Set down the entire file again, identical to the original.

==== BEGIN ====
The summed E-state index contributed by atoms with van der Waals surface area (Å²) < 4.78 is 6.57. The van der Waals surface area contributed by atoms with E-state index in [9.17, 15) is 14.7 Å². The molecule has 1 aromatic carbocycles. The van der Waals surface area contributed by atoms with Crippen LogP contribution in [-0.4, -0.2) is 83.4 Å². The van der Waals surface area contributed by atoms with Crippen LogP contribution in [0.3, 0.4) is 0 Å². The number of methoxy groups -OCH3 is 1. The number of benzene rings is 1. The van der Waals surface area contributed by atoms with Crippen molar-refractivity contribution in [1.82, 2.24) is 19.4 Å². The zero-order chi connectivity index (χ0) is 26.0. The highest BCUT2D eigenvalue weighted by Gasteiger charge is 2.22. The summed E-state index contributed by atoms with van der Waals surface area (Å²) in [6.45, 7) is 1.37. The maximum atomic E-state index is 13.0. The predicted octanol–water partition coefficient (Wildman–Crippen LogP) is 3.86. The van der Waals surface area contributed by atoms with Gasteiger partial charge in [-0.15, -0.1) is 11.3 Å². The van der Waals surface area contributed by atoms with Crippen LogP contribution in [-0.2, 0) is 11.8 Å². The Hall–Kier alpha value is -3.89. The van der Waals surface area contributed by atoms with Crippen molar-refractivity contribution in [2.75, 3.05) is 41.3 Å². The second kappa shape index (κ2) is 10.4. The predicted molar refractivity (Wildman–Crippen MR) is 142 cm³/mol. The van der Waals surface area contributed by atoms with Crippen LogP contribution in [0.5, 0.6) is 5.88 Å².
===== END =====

The summed E-state index contributed by atoms with van der Waals surface area (Å²) < 4.78 is 6.57. The van der Waals surface area contributed by atoms with E-state index in [9.17, 15) is 14.7 Å². The molecule has 1 aromatic carbocycles. The van der Waals surface area contributed by atoms with Crippen LogP contribution in [-0.4, -0.2) is 83.4 Å². The van der Waals surface area contributed by atoms with Crippen LogP contribution in [0.3, 0.4) is 0 Å². The number of methoxy groups -OCH3 is 1. The number of benzene rings is 1. The van der Waals surface area contributed by atoms with Crippen molar-refractivity contribution in [1.82, 2.24) is 19.4 Å². The zero-order chi connectivity index (χ0) is 26.0. The highest BCUT2D eigenvalue weighted by Gasteiger charge is 2.22. The summed E-state index contributed by atoms with van der Waals surface area (Å²) in [6.45, 7) is 1.37. The maximum atomic E-state index is 13.0. The predicted octanol–water partition coefficient (Wildman–Crippen LogP) is 3.86. The van der Waals surface area contributed by atoms with Gasteiger partial charge in [-0.15, -0.1) is 11.3 Å². The van der Waals surface area contributed by atoms with Crippen LogP contribution in [-0.2, 0) is 11.8 Å². The Hall–Kier alpha value is -3.89. The van der Waals surface area contributed by atoms with Crippen molar-refractivity contribution in [2.75, 3.05) is 41.3 Å². The second kappa shape index (κ2) is 10.4. The predicted molar refractivity (Wildman–Crippen MR) is 142 cm³/mol. The van der Waals surface area contributed by atoms with Crippen LogP contribution in [0.5, 0.6) is 5.88 Å².